Biochemical Pharmacology 02/1999; 57(1):65-75. · 4.58 Impact Factor
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    ABSTRACT: To examine possible species differences in pharmacology, rat adenosine A2A receptors were studied in PC12 (pheochromocytoma) cells, and human receptors in Chinese hamster ovary (CHO) cells transfected with the cloned human A2A receptor cDNA. Using [3H]-5-amino-7(2-phenylethyl)-2-(2-furyl)-pyrazolo[4,3-e]-1,2,4-triazolo[1,5-c]pyrimidine ([3H]-SCH 58261) as radioligand, the estimated Bmax (maximal binding) was 538 and 2085 fmol/mg in CHO and PC12 cells, respectively. The Kd (dissociation constant) values for [3H]-SCH 58261 were 1.05 and 5.6 nM in the two cell types, respectively. The order of potency of antagonists and most agonists was the same in both cell types, but 2-phenylaminoadenosine and 2-chloroadenosine were relatively less potent in PC12 cells than in CHO cells. In the functional assay, using cyclic AMP accumulation, all agonists tested were more potent in CHO than in PC12 cells, but this could not be readily explained by differences in adenylyl cyclase or in the expression of G proteins. As in the case of binding, the relative agonist potencies were similar for most compounds, but 2-phenylaminoadenosine and 2-chloroadenosine were more potent at human A2A receptors in CHO cells than predicted from the data obtained on rat A2A receptors in PC12 cells. Antagonists were approximately equipotent in the two cells. These results show that, despite only small differences in amino acid sequences and no difference in antagonist pharmacology, the relative order of potency of receptor agonists can differ between species homologues of the adenosine A2A receptor.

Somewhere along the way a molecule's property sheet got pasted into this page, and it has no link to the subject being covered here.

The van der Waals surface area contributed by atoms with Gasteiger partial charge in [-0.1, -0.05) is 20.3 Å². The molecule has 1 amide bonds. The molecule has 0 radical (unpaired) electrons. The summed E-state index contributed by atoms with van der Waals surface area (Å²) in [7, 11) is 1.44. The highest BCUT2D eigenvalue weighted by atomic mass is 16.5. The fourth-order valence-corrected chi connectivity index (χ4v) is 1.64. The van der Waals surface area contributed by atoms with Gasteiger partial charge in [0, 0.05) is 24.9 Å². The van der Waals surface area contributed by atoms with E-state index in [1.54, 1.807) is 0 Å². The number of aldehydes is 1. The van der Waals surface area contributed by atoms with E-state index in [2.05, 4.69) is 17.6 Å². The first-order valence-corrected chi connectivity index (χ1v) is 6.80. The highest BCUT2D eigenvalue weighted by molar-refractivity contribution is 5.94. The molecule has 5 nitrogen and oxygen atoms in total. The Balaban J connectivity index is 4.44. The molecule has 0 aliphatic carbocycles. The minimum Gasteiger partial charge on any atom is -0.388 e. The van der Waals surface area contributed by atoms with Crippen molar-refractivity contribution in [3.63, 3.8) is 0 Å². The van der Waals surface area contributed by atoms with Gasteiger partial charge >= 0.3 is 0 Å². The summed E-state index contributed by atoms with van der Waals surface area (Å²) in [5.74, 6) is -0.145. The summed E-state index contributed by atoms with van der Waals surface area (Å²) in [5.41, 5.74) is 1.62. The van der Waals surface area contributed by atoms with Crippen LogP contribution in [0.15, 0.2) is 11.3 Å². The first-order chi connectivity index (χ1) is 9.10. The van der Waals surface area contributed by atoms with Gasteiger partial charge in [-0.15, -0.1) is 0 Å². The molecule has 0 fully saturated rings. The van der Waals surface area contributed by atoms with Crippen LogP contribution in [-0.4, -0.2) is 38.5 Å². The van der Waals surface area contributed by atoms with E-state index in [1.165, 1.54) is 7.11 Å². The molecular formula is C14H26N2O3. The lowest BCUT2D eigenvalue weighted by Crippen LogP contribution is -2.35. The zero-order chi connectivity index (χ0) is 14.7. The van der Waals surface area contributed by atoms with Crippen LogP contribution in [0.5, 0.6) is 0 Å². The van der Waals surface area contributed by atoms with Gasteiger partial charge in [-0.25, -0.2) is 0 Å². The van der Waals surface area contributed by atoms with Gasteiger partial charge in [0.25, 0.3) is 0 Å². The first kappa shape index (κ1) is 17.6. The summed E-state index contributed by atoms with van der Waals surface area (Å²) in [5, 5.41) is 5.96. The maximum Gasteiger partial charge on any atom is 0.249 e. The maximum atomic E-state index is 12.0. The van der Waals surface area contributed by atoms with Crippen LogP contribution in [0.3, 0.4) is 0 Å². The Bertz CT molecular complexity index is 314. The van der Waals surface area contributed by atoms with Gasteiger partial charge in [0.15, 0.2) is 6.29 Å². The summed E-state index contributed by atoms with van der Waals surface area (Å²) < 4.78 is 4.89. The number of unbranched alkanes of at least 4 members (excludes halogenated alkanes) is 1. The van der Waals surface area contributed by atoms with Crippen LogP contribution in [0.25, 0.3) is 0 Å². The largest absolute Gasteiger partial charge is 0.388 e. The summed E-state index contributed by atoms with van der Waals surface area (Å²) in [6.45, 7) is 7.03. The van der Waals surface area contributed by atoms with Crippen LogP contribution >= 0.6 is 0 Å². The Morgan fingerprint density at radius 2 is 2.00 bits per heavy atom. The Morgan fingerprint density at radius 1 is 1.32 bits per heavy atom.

Biochemical Pharmacology - BIOCHEM PHARMACOL. 01/1999; 57(1):65-75.
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    ABSTRACT: PC12 cells are genetically labile and so-called wild-type cells comprise multiple subclones. We have examined the A2A adenosine receptor signal transduction pathways in four such clones (denoted clones 1, 19, 21 and 27) of PC12 cells. Adenosine A2A, A2B and A1 receptor mRNAs were detected in all four clones by RT-PCR, whereas no A3 receptor mRNA was found. A2A receptors were quantitated by radioligand binding using the antagonist radioligand [3H]SCH 58261 ([3H]-5-amino-7-(2-phenylethyl)-2-(2-furyl)-pyrazolo[4,3-e]-1,2,4 triazolo [1,5-c] pyrimidine). The B max was highest in clone 1 followed by clones 21, 19 and 27. Whereas the amount of Gi protein appeared similar in all four clones, the amount of Gs protein was higher in clones 21 and 27 than in the other two clones. Maximal responses to the non-selective adenosine analogue NECA (5’-N-ethylcarboxamidoadenosine) were similar to those observed with the selective adenosine A2A receptor agonist CGS 21680 (2-[p-(2-carbonylethyl) phenylethylamino]-5’-N-ethylcarboxamidoadenosine), and were approximately equal in clones 1 and 21, but lower in clone 19 and very low in clone 27. For both compounds EC50 was significantly higher in clone 27 than in clone 1. In both clones the response to NECA could be competitively antagonized by a selective adenosine A2A antagonist, SCH 58261. The present results show that different clones of PC12 cells differ widely in the cAMP increase induced by adenosine analogues and that this is due to differences in the amount of adenosine A2A receptor, G protein and effector. A large difference in receptor number resulted in differences in potency of an agonist.
    Archiv für Experimentelle Pathologie und Pharmakologie 12/1998; 359(1):28-32. · 2.15 Impact Factor